Echo

Glimr

10GeV Records, 2018

http://www.facebook.com/glimrnoise

REVIEW BY: Tom Haugen

ORIGINALLY PUBLISHED: 02/17/2019

If you're a Beatles fan, you may recall that they played their last stadium show at Candlestick Park. Well, 48 years later Glimr set up camp at second base, precisely where Ringo, Paul, George, and John played to a massive crowd. Only Glimr played for exactly no one and recorded it for this project that is both studio and live.

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This release is essentially four songs – each a studio and live version – plus some covers. “And My Head Hit The Walkside” starts the unusual listen with dissonant punk and languid vocals and wouldn't be out of place on the Touch & Go label in the early '90s, and it alternates between noisey and droning to sparse and calm. “I Am Filled With Eyes” follows and is a more rhythmic affair that pushes and pulls with experimental tension and builds into a psyche-influenced affair.

“The Burning Tastes Of Clouds” is the swiftest tune here, and starts out as the most accessible with plenty of melody, but it soon seems like an example in improvisation with plenty of guitar fills and at nearly nine minutes, “Trying Ain't Much Of A Living” explores plenty of sonic ideas with ambient repetition and minimal vocals.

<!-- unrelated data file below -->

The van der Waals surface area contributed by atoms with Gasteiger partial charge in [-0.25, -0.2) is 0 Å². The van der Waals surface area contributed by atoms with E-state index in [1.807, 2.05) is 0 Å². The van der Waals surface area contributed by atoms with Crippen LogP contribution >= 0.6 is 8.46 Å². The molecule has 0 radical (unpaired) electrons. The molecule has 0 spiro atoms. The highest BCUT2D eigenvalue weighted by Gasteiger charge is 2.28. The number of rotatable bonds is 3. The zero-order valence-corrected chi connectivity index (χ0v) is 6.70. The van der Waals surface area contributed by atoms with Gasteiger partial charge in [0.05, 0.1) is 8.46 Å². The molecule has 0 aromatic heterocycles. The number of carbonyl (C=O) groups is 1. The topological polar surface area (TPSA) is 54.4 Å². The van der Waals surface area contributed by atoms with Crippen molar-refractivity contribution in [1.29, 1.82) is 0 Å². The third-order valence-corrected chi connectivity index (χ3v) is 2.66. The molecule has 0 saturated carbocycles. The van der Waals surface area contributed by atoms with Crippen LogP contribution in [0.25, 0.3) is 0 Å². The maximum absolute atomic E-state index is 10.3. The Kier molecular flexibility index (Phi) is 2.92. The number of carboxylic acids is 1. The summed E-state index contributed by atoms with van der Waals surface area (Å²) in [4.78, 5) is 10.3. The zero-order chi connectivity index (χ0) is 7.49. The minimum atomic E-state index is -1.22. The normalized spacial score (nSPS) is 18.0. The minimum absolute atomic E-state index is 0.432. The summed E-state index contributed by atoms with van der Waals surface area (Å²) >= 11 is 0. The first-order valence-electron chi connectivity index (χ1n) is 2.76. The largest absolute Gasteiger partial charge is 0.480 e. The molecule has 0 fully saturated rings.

Live versions of all of these tunes show up later and they all sound very similar, sometimes with a brighter energy and sometimes a bit grittier, but still very closely resembling the studio versions.

In sticking with the Beatles theme, they cover “Paperback Writer,” which moves from thick and ominous into fuzzed out power-pop, and “Nowhere Man” which starts spaced out before keeping the jangly feeling of the original but with plenty of artistic touches.

You might be asking yourself: what was the point of putting both studio and live versions of each song when they both sound so similar? Well, the better question is what is the point to playing to 70,000 empty seats and making it a record? It's pretty clear that Glimr isn’t concerned with such details and instead just concentrate on their charming and weird post-punk that will resonate with fans of Unwound, Sonic Youth, Radiohead, or even Big Black.

Rating: A-

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